There is no doubt that the cover art produced by Blue Note Records in the 50’s and 60’s is an example of iconic graphic design. There have been a number of coffee table books produced featuring Blue Note cover art and elements of the style have been copied in countless cover and poster designs throughout the years and right up until the modern day. Over the years not much has been written about the designer Reid Miles in the jazz press and if you ask most jazz fans very few will even know his name. While this may be the case, it’s striking to note that most jazz fans have no problem naming their favoriet Blue Note cover or Franics Wolff photo.
Reid Miles was an American modernist designer and in the graphic design world often described as a genius of his time. Miles designed more than 500 covers for Blue Note Records and together with photographer Francis Wolff defined the visual branding of the label.
Reid Miles was born in Chicago on the 4th of July 1927. In the early 1930’s his parents divorced and he moved with his mother and younger sister to Long Beach, California. After high school Miles joined the Navy and, following his discharge, moved back to Los Angeles where he enrolled at Chouinard Art Institute as part of the GI Education Bill. Miles said the he was not really interested in Art and the real reason he enrolled was because he was dating a girl that was also enrolled. According to miles the relationship didn’t work out however by that time he had begun to enjoy his study.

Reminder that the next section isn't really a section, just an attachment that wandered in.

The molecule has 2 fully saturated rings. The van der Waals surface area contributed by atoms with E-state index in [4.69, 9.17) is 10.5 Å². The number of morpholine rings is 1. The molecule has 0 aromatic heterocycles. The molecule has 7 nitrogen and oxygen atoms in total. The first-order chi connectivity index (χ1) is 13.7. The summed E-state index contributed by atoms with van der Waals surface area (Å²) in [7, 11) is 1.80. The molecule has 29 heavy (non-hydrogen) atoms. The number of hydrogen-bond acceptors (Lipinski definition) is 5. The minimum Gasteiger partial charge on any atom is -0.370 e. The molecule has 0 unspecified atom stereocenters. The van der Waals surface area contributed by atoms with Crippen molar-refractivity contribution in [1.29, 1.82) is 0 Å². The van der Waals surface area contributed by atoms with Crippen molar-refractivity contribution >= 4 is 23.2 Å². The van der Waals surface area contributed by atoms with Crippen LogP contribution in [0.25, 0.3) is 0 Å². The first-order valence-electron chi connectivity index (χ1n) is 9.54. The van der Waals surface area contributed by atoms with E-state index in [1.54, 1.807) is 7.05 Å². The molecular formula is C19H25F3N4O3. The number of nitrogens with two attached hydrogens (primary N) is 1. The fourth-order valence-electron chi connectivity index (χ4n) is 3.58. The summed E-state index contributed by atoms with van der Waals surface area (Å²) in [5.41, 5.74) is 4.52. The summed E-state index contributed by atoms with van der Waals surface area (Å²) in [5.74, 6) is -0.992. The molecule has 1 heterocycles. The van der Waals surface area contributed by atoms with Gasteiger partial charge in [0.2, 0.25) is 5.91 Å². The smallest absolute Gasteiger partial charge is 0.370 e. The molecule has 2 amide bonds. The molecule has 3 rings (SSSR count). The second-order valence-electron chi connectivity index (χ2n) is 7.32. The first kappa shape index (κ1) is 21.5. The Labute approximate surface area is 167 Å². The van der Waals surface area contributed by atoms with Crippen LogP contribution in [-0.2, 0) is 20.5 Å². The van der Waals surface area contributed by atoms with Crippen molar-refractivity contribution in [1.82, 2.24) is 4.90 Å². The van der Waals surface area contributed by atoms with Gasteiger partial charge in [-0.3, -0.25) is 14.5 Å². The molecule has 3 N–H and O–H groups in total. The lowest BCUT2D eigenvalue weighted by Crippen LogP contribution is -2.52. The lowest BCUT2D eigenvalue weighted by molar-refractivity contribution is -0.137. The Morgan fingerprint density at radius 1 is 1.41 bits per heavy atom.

After graduating, Miles went New York to look for a job. Once in New York, artist, graphic designer, and jazz fan John Hermansader gave Miles his first job. Hermansader was one of Blue Note’s first designers, along with Paul Bacon and Gil Melle. Looking back at this era, Michael Cuscuna of Mosaic Records said, “ What John Hermansader and Paul Bacon really did was evoke the feeling of the music. They used everything from Bauhaus designs to things that were really otherworldly.” Graphic designer and jazz radio host, Angelynn Grant added, “When people think of Blue Note covers they think of Francis Wolff’s photography and Reid Miles design. But John Hermansader laid the groundwork that got them going along that path.”
In 1955, Blue Note records made the move to start issuing records in the 12 Inch Long Play format. It was in this period the Reid Miles was hired as Art Director. His main task was to adapt their existing catalog to the new format as well as produce design’s for the new releases. His first set of sleeves for the label included Sidney Bechet’s Jazz Classics Vol 1 (BLP 1201) and Milt Jackson and The Thelonious Monk Quintet (BLP-1509).
While in the early 1950’s Reid was not working full time for Blue Note records he often designed a number of covers on the weekends. While Reid was responsible for almost every cover he often out-sourced work to colleagues including a young artist who at the time was struggling for commissions named Andy Warhol. Warhol produced three covers for Kenny Burrell and one of the best examples of Warhol’s collaborations is Johnny Griffin’s “The Congregation”.